Numéro Cinq went dark for a day and a half two weeks ago, a startling reminder of how ephemeral are the passages of light and electrons that make this package work. Coincidentally, something similar happened at 3:AM Magazine and here editor Andrew Gallix tells the story.
Whatever happened to 3:AM magazine?
When the 3:AM website suddenly vanished last week, the might of social media helped track down the person who could switch the server back on. But what are the implications for online magazines?
I concluded my last contribution to this site with a quotation from Maurice Blanchot: “Literature is going toward itself, toward its essence, which is disappearance”. Little did I know that 3:AM Magazine – the literary webzine I had edited with a group of friends for more than a decade – would shortly after vanish suddenly into cyberspace. Whether it was going toward its essence is a moot point, which falls outside of our present remit.
When I am not running late, I often check the website, along with my email, before setting off for work. The last time I performed this routine, I sat, for what seemed like ages, staring, bleary-eyed, at an empty page that obstinately refused to load. Blogger’s block, as I like to call it, is a less heroic, technological version of l’angoisse de la page blanche: the agony experienced by writers in front of a blank page. The only sign of activity came from the little dotted line going round and round in vicious circles like Sisyphus’s boulder or – rather fittingly in this instance – nobody’s business. With hindsight, I realise it should have put me in mind of the proverbial dotted line on which dodgy contracts are carelessly signed.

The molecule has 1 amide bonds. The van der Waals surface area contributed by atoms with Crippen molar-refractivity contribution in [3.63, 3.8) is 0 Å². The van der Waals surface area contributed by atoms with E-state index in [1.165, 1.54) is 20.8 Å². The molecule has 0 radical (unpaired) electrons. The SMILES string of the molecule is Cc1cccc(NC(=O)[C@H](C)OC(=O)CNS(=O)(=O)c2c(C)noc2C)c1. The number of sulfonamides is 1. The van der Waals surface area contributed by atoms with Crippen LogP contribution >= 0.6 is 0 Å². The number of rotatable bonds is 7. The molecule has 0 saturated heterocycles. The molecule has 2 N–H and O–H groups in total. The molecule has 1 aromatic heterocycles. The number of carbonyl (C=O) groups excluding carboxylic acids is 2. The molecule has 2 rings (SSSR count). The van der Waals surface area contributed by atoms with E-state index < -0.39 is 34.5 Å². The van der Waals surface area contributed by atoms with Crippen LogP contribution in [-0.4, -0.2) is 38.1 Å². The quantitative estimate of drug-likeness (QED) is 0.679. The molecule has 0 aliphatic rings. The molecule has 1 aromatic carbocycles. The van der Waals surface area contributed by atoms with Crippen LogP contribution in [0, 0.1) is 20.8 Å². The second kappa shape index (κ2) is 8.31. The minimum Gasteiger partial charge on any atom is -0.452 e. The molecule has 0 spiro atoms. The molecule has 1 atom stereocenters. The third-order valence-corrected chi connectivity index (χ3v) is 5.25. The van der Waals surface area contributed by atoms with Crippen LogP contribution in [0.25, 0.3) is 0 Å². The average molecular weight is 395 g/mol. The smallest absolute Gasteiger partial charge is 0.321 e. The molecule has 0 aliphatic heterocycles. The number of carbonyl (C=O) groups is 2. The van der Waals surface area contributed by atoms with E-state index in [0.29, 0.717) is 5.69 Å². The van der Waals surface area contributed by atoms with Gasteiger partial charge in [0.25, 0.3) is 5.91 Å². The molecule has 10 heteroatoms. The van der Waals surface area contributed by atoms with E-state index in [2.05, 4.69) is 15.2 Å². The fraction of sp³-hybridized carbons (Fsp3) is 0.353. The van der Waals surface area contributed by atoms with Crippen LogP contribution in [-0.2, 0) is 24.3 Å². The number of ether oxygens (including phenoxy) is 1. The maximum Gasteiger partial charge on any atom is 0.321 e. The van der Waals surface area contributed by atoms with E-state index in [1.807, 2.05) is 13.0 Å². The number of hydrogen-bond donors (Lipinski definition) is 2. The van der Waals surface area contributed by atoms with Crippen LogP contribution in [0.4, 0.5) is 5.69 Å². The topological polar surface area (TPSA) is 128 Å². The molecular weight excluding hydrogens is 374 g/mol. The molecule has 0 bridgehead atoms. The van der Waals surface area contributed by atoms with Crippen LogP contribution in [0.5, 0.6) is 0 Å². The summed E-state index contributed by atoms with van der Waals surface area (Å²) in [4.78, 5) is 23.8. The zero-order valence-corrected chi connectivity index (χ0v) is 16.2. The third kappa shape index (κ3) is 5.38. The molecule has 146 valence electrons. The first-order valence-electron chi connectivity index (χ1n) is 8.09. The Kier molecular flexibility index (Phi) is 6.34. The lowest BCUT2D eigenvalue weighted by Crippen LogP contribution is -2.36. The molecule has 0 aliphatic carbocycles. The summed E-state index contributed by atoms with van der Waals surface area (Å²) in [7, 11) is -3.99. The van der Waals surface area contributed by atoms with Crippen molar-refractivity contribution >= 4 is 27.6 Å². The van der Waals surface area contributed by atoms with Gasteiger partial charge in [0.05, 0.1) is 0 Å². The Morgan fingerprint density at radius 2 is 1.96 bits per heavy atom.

— Andrew Gallix via Whatever happened to 3:AM magazine? | Books | guardian.co.uk.